Thanks again for your comments and help.

Ian

dmsnyder's picture
dmsnyder

Yikes! It was a typo. Thanks for catching it. It's corrected now.

David

isand66's picture
isand66

No problem...  the sad thing is that I read the recipe in the book and still didn't get it until the next day...

Mebake's picture
Mebake

Lovely Dough , Ian.. not a sign of crack on it.. seamless! Could be slightly underproofed?

The bread turned out great, though i may suggest that you sliced it really thin. I have tried this recipe before, and it is one of those recipes that must be religiously followed, otherwise, it won't be a detmolder no more.

It is a an excellent rye bread, and yours is a good example of it no matter how sour it tuned out.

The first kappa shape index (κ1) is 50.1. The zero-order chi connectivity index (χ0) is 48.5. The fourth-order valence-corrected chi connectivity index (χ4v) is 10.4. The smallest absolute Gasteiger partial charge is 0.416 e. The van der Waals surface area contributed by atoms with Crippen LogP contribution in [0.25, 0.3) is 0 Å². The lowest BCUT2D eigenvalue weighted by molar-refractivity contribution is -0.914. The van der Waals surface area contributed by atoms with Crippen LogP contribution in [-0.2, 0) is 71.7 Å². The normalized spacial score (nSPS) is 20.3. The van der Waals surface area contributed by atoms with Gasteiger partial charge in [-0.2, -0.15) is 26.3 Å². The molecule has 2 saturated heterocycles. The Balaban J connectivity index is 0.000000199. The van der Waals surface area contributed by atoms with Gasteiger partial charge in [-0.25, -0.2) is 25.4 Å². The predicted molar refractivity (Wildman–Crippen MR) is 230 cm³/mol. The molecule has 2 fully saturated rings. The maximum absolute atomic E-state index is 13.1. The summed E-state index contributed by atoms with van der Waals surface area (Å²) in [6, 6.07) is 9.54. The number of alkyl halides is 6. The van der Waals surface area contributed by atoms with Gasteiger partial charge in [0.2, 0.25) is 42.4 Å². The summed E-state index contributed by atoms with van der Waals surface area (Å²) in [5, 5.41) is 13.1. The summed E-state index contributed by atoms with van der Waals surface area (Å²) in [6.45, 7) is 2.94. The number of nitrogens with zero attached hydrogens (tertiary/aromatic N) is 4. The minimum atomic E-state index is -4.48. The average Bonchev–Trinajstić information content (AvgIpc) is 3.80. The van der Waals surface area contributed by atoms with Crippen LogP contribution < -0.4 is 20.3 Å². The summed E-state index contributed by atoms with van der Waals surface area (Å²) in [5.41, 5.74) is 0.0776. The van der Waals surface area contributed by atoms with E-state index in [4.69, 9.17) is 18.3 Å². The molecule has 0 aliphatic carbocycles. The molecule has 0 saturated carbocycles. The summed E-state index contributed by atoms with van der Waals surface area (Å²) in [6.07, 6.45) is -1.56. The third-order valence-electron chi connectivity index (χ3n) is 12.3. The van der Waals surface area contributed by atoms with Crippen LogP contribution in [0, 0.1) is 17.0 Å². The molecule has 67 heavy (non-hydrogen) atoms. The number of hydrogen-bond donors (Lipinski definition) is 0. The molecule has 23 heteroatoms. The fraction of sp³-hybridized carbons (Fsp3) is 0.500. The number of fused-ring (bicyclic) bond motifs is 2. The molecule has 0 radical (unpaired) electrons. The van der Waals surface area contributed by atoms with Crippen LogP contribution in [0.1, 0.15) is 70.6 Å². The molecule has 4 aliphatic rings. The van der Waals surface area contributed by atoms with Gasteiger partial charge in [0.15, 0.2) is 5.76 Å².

Have a safe trip to China my friend.

isand66's picture
isand66

Thank you Khalid for your comments.  I went by the timing suggested on when to finally bake and I think the dough felt like it was ready, but it's possible it could have been slightly underproofed.  I will try this one again when I get back and see if I get similar or better results.  Just had some for breakfast and it certainly fill you up!

Look forward to reading some of your posts while I'm traveling to keep me motivated :).

Regards,
Ian

evonlim's picture
evonlim

hello, hello n hello Ian,

what did i missed out!! been too busy to blog. sorry for missing out.

well, this is new information to me. three step build up n docked method.. 

this is a serious bread. too amateur to comment.

i know one thing for sure, bread baked with heart always taste great!!

evon

isand66's picture
isand66

Thank you Evon.

Appreciate your kind words.